roamed through the garment district like storm troopers. They could enter a man’s factory, send him out, line up his employees, subject them to minute interrogation, take over his books on the instant. Night work was forbidden. Flying squadrons of these private coat-and-suit police went through the district at night, battering down doors with axe looking for men who were committing the crime of sewing together a pair of pants at night.
A tailor from New Jersey was arrested, convicted, fined, and imprisoned for pressing a suit of clothes for 35 cents when the legally mandated price was 40 cents.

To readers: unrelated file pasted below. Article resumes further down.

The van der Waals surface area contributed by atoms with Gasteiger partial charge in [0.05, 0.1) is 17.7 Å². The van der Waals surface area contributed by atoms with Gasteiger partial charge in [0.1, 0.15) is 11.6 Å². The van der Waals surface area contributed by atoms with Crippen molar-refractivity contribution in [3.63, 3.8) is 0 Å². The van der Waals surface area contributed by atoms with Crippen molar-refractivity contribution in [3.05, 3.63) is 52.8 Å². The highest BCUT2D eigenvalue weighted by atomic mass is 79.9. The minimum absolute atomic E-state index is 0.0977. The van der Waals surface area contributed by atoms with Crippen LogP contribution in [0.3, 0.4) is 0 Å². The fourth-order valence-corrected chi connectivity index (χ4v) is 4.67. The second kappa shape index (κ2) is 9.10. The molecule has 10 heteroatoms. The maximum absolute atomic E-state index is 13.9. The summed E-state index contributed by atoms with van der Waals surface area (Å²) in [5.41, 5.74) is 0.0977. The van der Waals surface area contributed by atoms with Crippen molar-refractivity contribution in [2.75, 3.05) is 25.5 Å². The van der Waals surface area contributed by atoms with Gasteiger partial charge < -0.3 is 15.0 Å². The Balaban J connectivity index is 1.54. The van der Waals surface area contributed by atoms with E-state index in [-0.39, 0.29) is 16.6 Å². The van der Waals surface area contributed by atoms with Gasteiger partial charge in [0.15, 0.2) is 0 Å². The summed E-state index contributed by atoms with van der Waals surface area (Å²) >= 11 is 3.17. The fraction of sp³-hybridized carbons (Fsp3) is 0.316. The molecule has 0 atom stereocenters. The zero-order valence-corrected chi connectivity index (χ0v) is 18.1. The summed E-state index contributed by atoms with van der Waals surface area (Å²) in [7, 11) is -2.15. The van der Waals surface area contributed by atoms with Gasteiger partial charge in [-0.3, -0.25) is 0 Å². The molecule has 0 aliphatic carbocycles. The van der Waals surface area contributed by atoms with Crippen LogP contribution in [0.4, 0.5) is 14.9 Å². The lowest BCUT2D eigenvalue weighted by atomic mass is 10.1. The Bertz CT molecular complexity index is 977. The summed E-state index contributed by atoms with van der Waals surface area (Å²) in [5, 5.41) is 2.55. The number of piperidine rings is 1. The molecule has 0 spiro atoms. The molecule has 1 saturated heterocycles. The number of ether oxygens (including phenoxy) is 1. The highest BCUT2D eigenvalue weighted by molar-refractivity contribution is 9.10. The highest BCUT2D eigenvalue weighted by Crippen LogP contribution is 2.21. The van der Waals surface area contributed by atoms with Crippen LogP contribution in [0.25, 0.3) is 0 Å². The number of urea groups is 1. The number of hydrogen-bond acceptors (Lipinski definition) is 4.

I’m not the sort of neo-Keynesian who believes that sticky prices cause recessions, but when prices are this sticky and with such a brutal enforcement mechanism (especially when going through massive deflation) I would argue that sticky prices, or price controls in this case, did contribute to the depth of the depression. (Not that they caused it, but were another factor.)